I have always heard that high cholesterol is caused by eating too much fat. I started to learn that is simply not true. With all the things that were wrong with me, my cholesterol was perfectly fine. So, this was not something I needed to worry about. I decided to dive in to keto, monitor my health markers, and see how things went.
My starting point: – March 17, 2018
|Average daily glucose||278|
Next up we’ll look at what I started eating! I know it will surprise people who aren’t familiar with keto.
This is my personal account about why I went and continue to stay Keto. It’s not crochet related but it’s an important part of who I am. Occasionally I might share recipes that I really love, but this is a crochet blog, so it won’t ever be frequent. 🙂
On March 17, 2018 I woke my husband up in the middle of the night because I was doubled over in pain for hours and was unable to sleep. I was fighting through as hard as I could, but no amount of ibuprofen was working and I knew it was time to go to the Emergency Room. Fortunately our kids are teenagers so we left them a note and headed out.
They put me in a room and started observing me and running tests. I’d had kidney stones before, so I was pretty sure that was the problem, but my previous stones had never hurt like this. The first eye opening test was my blood glucose. It was 414. If you’re unfamiliar with what normal might look like, mine should have been 100 or lower as I hadn’t eaten for at least 8 hours. At that point a hospital admission was pretty much guaranteed, but they needed to stabilize me first so they kept monitoring me and trying to manage my pain and high glucose
They gave me a few different meds, insulin to bring down my blood sugar, something for bladder and kidney related pain, I think there might have been some percocet, and I don’t even know what else. Nothing helped my pain, but my blood sugar did start to come down so they were able to rule out ketoacidosis, which is a very dangerous situation for people and is not at all related to ketosis, but more on that later.
They kept asking me what meds had worked before. I knew that I’d been less responsive to morphine in the past and had to have fentanyl after my gall bladder surgery many years ago. But I’m also aware of the opioid crisis we’re in and the room next to me was housing a person who was clearly drug seeking (plus he had two police officers stationed outside his room and he was handcuffed to the bed) so I felt uncomfortable asking for fentanyl. I told them I didn’t know what helped, which I deeply regret. We should be able to ask for the meds that help us when we really need them.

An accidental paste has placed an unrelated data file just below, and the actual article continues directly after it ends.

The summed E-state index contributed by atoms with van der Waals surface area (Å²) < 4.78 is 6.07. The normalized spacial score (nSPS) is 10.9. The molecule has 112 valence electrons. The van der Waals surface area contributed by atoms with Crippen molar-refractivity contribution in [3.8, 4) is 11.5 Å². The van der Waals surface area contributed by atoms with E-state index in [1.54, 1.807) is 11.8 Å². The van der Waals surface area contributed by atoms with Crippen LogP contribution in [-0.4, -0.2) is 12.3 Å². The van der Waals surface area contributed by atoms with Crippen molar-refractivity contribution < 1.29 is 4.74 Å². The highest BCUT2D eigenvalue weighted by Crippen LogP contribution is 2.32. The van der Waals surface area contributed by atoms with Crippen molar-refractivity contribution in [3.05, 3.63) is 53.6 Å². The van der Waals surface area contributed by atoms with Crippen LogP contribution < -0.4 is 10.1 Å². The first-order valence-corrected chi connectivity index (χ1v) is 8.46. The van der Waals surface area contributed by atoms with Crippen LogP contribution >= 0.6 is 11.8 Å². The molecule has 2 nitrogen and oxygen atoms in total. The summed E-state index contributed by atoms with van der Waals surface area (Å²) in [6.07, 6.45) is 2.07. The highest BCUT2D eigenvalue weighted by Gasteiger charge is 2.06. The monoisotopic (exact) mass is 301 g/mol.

They gave me a low dose of morphine and watched. It did nothing so they gave me more. Still nothing. At this point I’d been there a few hours and they started talking about transferring me to the hospital. My blood sugar was still coming down (still in the 300s though), but I was clearly diabetic and needed some medical intervention for my kidney.
For the ride over to the hospital, they gave me fentanyl. At long last my pain was starting to subside. My husband drove home to get some food, tell the kids what was going on and gather some things to keep me comfortable in the hospital (like my crocheting!) and then met me after I was settled into a room.
The next couple of days are a blur of surgery – I needed a kidney stent as my left kidney was blocked by stones, more testing, and a variety of stern lectures by various doctors about the severity of my Type 2 Diabetes. I received all kinds of bad advice from hospital personnel. One nurse told me that diabetes was not a death sentence, I could still eat whatever I want as long as I countered my intake with insulin. The hospital nutritionist told me to eat 1-2 carb servings (of up to 15 carbs each) 6 times a day, but absolutely no more than that!
The most important thing they wanted to impress upon me was that Diabetes was a progressive and degenerative disease. I would without doubt die from complications related to Diabetes. The risks included loss of vision, loss of extremities, heart disease, kidney problems, and many more.